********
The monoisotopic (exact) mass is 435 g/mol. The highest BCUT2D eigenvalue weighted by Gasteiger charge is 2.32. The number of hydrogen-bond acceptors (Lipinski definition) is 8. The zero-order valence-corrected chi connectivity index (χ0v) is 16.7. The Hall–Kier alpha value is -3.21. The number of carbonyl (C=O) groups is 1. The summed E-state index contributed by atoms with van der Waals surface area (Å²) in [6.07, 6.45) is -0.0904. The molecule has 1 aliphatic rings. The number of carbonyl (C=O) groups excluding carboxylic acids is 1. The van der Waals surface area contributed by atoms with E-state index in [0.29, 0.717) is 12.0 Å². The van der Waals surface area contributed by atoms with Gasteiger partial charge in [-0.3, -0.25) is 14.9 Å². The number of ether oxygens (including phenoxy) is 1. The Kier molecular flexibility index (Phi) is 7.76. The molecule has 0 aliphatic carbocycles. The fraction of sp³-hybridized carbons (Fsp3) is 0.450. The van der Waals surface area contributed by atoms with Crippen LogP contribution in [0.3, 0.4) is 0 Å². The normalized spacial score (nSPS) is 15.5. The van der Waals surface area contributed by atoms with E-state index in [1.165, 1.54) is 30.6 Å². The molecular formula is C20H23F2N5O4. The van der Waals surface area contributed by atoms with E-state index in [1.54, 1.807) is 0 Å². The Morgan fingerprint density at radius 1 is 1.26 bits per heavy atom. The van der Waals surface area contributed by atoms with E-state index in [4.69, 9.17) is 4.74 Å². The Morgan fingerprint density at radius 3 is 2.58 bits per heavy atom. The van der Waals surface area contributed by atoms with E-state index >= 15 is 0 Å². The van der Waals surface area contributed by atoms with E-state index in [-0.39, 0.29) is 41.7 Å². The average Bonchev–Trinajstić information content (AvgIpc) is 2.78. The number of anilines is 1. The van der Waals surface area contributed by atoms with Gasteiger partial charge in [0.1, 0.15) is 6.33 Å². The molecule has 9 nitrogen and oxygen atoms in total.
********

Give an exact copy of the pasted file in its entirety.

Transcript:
The monoisotopic (exact) mass is 435 g/mol. The highest BCUT2D eigenvalue weighted by Gasteiger charge is 2.32. The number of hydrogen-bond acceptors (Lipinski definition) is 8. The zero-order valence-corrected chi connectivity index (χ0v) is 16.7. The Hall–Kier alpha value is -3.21. The number of carbonyl (C=O) groups is 1. The summed E-state index contributed by atoms with van der Waals surface area (Å²) in [6.07, 6.45) is -0.0904. The molecule has 1 aliphatic rings. The number of carbonyl (C=O) groups excluding carboxylic acids is 1. The van der Waals surface area contributed by atoms with E-state index in [0.29, 0.717) is 12.0 Å². The van der Waals surface area contributed by atoms with Gasteiger partial charge in [-0.3, -0.25) is 14.9 Å². The number of ether oxygens (including phenoxy) is 1. The Kier molecular flexibility index (Phi) is 7.76. The molecule has 0 aliphatic carbocycles. The fraction of sp³-hybridized carbons (Fsp3) is 0.450. The van der Waals surface area contributed by atoms with Crippen LogP contribution in [0.3, 0.4) is 0 Å². The normalized spacial score (nSPS) is 15.5. The van der Waals surface area contributed by atoms with E-state index in [1.165, 1.54) is 30.6 Å². The molecular formula is C20H23F2N5O4. The van der Waals surface area contributed by atoms with E-state index in [1.54, 1.807) is 0 Å². The Morgan fingerprint density at radius 1 is 1.26 bits per heavy atom. The van der Waals surface area contributed by atoms with E-state index in [4.69, 9.17) is 4.74 Å². The Morgan fingerprint density at radius 3 is 2.58 bits per heavy atom. The van der Waals surface area contributed by atoms with E-state index >= 15 is 0 Å². The van der Waals surface area contributed by atoms with E-state index in [-0.39, 0.29) is 41.7 Å². The average Bonchev–Trinajstić information content (AvgIpc) is 2.78. The number of anilines is 1. The van der Waals surface area contributed by atoms with Gasteiger partial charge in [0.1, 0.15) is 6.33 Å². The molecule has 9 nitrogen and oxygen atoms in total.